Zhenli He, professor and associate director at the UF Indian River Research and Education Center in southeastern Florida, studies the impact of industrial agriculture on soil quality and the environment and how new fertilizing practices can help farmers grow crops more sustainably.
The center, also known by the acronym IRREC, is part of the Institute of Food and Agricultural Sciences at UF and was founded in 1947. Researchers there study key environmental issues in Florida and lead extension and education programs to make their findings publicly accessible. He, who has led the Soil and Water Science Laboratory there since 2004, studies how the accumulation of excess nutrients in soils impact crops to develop targeted fertilization strategies that can help conserve Florida’s waterways and cut costs for farmers.
“Most of our research focus is on how to enhance or increase the use efficiency of fertilizers by crops and to reduce the loss into the environment,” said He, who has won grants totaling more than $5 million. “So we have two goals: One is to reduce the production cost for farmers and another is to save our environment. But it’s not an easy issue to resolve.”
Mild winters and abundant sunshine give Florida a nearly year-round growing season. But nutrient-poor sandy soils mean that fertilizers play a crucial role in supporting the state’s strong agricultural economy, said He. Frequent rains can wash fertilizers into surrounding lakes, rivers and streams, saturating aquatic ecosystems with nutrients that can induce explosive algal blooms that stifle waterways. Heavy metals, such as arsenic and copper, can also accumulate in soils and eventually poison crops – especially in Florida’s citrus groves, often planted in soils that have been farmed on for generations.
“We want our agriculture development in harmony with our environment,” said He. “Our mission is to provide scientific support to growers and farmers and to support our agriculture and the environment.”
He is currently studying ways to create sustainable phosphorus fertilizers with more tightly bound molecules that won’t wash away as easily in runoff. A new phosphorus fertilizer could also be created with lower-quality phosphate rock – an improvement that would reduce current pressure on dwindling supplies of the high-quality phosphate today’s fertilizers require, said He.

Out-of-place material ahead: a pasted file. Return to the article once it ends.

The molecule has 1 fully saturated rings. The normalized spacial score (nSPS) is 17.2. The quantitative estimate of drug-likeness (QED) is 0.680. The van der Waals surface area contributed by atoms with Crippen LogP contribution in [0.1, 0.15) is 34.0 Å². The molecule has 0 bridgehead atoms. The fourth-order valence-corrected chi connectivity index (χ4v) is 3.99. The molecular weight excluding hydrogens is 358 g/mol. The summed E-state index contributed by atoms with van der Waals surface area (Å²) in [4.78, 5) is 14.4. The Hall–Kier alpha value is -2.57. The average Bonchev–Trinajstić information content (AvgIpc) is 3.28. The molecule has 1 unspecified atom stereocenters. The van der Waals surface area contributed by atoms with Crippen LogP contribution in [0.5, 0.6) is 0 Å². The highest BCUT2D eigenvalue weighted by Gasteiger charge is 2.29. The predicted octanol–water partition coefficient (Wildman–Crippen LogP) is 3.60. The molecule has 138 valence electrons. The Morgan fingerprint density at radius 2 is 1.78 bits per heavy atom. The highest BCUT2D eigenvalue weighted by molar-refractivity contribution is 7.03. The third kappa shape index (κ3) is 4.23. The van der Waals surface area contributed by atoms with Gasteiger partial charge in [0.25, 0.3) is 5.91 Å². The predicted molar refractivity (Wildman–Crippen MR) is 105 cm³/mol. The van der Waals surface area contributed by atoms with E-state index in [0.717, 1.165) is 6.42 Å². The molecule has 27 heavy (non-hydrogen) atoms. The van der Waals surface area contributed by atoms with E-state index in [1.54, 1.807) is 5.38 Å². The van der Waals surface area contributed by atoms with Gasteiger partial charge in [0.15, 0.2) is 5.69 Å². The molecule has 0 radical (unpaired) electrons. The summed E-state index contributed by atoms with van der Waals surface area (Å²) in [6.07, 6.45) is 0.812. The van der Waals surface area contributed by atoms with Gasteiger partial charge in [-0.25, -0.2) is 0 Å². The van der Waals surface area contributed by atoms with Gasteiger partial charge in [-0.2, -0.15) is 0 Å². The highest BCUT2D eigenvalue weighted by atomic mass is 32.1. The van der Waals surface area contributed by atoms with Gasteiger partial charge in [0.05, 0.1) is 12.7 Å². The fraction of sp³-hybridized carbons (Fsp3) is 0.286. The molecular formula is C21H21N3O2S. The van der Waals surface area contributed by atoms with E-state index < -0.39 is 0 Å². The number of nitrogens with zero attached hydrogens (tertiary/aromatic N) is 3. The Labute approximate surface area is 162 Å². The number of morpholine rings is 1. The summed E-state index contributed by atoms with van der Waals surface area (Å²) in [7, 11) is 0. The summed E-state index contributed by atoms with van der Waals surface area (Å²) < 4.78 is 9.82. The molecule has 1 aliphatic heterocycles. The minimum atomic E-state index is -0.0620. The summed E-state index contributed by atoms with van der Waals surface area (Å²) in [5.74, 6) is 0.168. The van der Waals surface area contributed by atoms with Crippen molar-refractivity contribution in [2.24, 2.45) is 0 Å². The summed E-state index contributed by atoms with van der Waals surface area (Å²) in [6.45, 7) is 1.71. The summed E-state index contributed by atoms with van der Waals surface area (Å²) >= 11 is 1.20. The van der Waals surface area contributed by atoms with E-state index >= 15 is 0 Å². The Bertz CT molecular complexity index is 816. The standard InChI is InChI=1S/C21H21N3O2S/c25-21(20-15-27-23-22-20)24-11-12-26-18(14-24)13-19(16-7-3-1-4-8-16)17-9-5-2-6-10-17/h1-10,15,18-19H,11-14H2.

He is also collaborating with horticulturists and chemists at UF to create a fertilizer and pesticide delivery system that uses nanoparticles – extremely tiny bits of matter with unique properties due to their small size – to sense when a plant needs nutrients, allowing for targeted chemical delivery and a “smarter tool for applying fertilizers and pesticides,” He said.
He, a mentor to new faculty members at the IRREC, added that international collaborations have broadened horizons for new generations of soil scientists. He arrived at UF in 1997, and has supervised and trained more than 50 students, postdoctoral researchers and visiting scientists from around the world in his lab.
“Since we work at a university, we’re not just scientists – we’re educators,” said He. “Some students from my lab are already professors, and they are starting to send their students to come back to my lab for the second generation. It’s not just a younger generation of scientists, it’s a future society that can build a better environment, better quality food and the highest standard of living.”
Learn more about He’s research.
Learn more about He’s work at the IRREC.